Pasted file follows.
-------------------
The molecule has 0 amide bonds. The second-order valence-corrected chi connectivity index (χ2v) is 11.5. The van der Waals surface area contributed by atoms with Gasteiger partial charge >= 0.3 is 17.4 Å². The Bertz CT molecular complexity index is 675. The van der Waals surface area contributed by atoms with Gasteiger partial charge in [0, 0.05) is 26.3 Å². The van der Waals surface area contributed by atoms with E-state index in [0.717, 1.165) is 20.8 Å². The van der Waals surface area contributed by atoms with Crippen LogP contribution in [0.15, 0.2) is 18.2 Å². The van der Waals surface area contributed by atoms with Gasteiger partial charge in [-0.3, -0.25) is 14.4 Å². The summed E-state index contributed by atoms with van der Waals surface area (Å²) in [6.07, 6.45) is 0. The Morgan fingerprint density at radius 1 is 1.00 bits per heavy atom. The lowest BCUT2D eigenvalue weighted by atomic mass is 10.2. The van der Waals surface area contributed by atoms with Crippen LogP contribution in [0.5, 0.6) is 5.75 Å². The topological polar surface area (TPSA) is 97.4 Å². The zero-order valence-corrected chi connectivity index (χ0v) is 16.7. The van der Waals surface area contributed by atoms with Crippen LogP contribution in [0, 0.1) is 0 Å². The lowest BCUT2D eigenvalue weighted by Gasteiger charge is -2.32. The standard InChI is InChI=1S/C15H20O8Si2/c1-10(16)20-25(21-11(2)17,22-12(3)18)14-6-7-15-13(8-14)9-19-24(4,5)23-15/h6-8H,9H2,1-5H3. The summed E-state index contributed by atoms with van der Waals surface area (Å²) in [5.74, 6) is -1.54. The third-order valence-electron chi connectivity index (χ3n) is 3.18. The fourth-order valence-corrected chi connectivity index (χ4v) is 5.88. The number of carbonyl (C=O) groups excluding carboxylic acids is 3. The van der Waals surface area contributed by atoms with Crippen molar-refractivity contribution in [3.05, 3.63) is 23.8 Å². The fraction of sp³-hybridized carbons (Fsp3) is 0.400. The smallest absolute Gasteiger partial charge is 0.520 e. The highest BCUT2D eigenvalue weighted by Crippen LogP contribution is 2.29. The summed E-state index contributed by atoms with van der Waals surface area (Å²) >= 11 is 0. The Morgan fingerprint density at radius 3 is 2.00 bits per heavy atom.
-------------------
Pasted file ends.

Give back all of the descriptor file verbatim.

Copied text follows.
The molecule has 0 amide bonds. The second-order valence-corrected chi connectivity index (χ2v) is 11.5. The van der Waals surface area contributed by atoms with Gasteiger partial charge >= 0.3 is 17.4 Å². The Bertz CT molecular complexity index is 675. The van der Waals surface area contributed by atoms with Gasteiger partial charge in [0, 0.05) is 26.3 Å². The van der Waals surface area contributed by atoms with E-state index in [0.717, 1.165) is 20.8 Å². The van der Waals surface area contributed by atoms with Crippen LogP contribution in [0.15, 0.2) is 18.2 Å². The van der Waals surface area contributed by atoms with Gasteiger partial charge in [-0.3, -0.25) is 14.4 Å². The summed E-state index contributed by atoms with van der Waals surface area (Å²) in [6.07, 6.45) is 0. The Morgan fingerprint density at radius 1 is 1.00 bits per heavy atom. The lowest BCUT2D eigenvalue weighted by atomic mass is 10.2. The van der Waals surface area contributed by atoms with Crippen LogP contribution in [0.5, 0.6) is 5.75 Å². The topological polar surface area (TPSA) is 97.4 Å². The zero-order valence-corrected chi connectivity index (χ0v) is 16.7. The van der Waals surface area contributed by atoms with Crippen LogP contribution in [0, 0.1) is 0 Å². The lowest BCUT2D eigenvalue weighted by Gasteiger charge is -2.32. The standard InChI is InChI=1S/C15H20O8Si2/c1-10(16)20-25(21-11(2)17,22-12(3)18)14-6-7-15-13(8-14)9-19-24(4,5)23-15/h6-8H,9H2,1-5H3. The summed E-state index contributed by atoms with van der Waals surface area (Å²) in [5.74, 6) is -1.54. The third-order valence-electron chi connectivity index (χ3n) is 3.18. The fourth-order valence-corrected chi connectivity index (χ4v) is 5.88. The number of carbonyl (C=O) groups excluding carboxylic acids is 3. The van der Waals surface area contributed by atoms with Crippen molar-refractivity contribution in [3.05, 3.63) is 23.8 Å². The fraction of sp³-hybridized carbons (Fsp3) is 0.400. The smallest absolute Gasteiger partial charge is 0.520 e. The highest BCUT2D eigenvalue weighted by Crippen LogP contribution is 2.29. The summed E-state index contributed by atoms with van der Waals surface area (Å²) >= 11 is 0. The Morgan fingerprint density at radius 3 is 2.00 bits per heavy atom.